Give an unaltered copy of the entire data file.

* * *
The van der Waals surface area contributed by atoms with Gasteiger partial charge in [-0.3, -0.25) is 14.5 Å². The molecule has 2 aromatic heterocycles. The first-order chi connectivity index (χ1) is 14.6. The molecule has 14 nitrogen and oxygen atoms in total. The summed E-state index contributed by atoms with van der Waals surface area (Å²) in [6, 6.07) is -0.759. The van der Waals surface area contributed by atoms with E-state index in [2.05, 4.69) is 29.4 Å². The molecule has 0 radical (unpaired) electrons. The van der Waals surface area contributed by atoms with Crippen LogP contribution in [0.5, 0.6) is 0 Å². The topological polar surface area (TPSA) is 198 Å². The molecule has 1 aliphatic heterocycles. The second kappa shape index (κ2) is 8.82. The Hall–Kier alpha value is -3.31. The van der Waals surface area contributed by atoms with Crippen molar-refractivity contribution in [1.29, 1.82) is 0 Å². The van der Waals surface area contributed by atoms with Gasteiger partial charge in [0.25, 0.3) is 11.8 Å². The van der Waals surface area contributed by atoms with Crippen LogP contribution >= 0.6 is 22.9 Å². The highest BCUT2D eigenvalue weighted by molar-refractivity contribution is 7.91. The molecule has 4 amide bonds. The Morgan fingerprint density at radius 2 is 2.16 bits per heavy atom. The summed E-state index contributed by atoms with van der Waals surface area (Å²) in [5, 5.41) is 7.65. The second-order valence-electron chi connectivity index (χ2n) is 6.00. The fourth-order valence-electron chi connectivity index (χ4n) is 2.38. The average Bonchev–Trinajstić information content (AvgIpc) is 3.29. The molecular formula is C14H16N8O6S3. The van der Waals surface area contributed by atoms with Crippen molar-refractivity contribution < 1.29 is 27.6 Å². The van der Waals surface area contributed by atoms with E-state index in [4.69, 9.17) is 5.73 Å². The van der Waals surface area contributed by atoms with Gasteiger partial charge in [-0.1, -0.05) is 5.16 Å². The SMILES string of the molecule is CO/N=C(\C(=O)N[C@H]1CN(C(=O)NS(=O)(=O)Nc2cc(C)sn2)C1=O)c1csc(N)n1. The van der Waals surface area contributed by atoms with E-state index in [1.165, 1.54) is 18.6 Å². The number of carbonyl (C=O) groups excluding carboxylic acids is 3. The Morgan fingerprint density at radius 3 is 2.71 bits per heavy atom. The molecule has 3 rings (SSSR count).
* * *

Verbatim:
The van der Waals surface area contributed by atoms with Gasteiger partial charge in [-0.3, -0.25) is 14.5 Å². The molecule has 2 aromatic heterocycles. The first-order chi connectivity index (χ1) is 14.6. The molecule has 14 nitrogen and oxygen atoms in total. The summed E-state index contributed by atoms with van der Waals surface area (Å²) in [6, 6.07) is -0.759. The van der Waals surface area contributed by atoms with E-state index in [2.05, 4.69) is 29.4 Å². The molecule has 0 radical (unpaired) electrons. The van der Waals surface area contributed by atoms with Crippen LogP contribution in [0.5, 0.6) is 0 Å². The topological polar surface area (TPSA) is 198 Å². The molecule has 1 aliphatic heterocycles. The second kappa shape index (κ2) is 8.82. The Hall–Kier alpha value is -3.31. The van der Waals surface area contributed by atoms with Crippen molar-refractivity contribution in [1.29, 1.82) is 0 Å². The van der Waals surface area contributed by atoms with Gasteiger partial charge in [0.25, 0.3) is 11.8 Å². The van der Waals surface area contributed by atoms with Crippen LogP contribution >= 0.6 is 22.9 Å². The highest BCUT2D eigenvalue weighted by molar-refractivity contribution is 7.91. The molecule has 4 amide bonds. The Morgan fingerprint density at radius 2 is 2.16 bits per heavy atom. The summed E-state index contributed by atoms with van der Waals surface area (Å²) in [5, 5.41) is 7.65. The second-order valence-electron chi connectivity index (χ2n) is 6.00. The fourth-order valence-electron chi connectivity index (χ4n) is 2.38. The average Bonchev–Trinajstić information content (AvgIpc) is 3.29. The molecular formula is C14H16N8O6S3. The van der Waals surface area contributed by atoms with Crippen molar-refractivity contribution < 1.29 is 27.6 Å². The van der Waals surface area contributed by atoms with E-state index in [4.69, 9.17) is 5.73 Å². The van der Waals surface area contributed by atoms with Gasteiger partial charge in [-0.1, -0.05) is 5.16 Å². The SMILES string of the molecule is CO/N=C(\C(=O)N[C@H]1CN(C(=O)NS(=O)(=O)Nc2cc(C)sn2)C1=O)c1csc(N)n1. The van der Waals surface area contributed by atoms with E-state index in [1.165, 1.54) is 18.6 Å². The number of carbonyl (C=O) groups excluding carboxylic acids is 3. The Morgan fingerprint density at radius 3 is 2.71 bits per heavy atom. The molecule has 3 rings (SSSR count).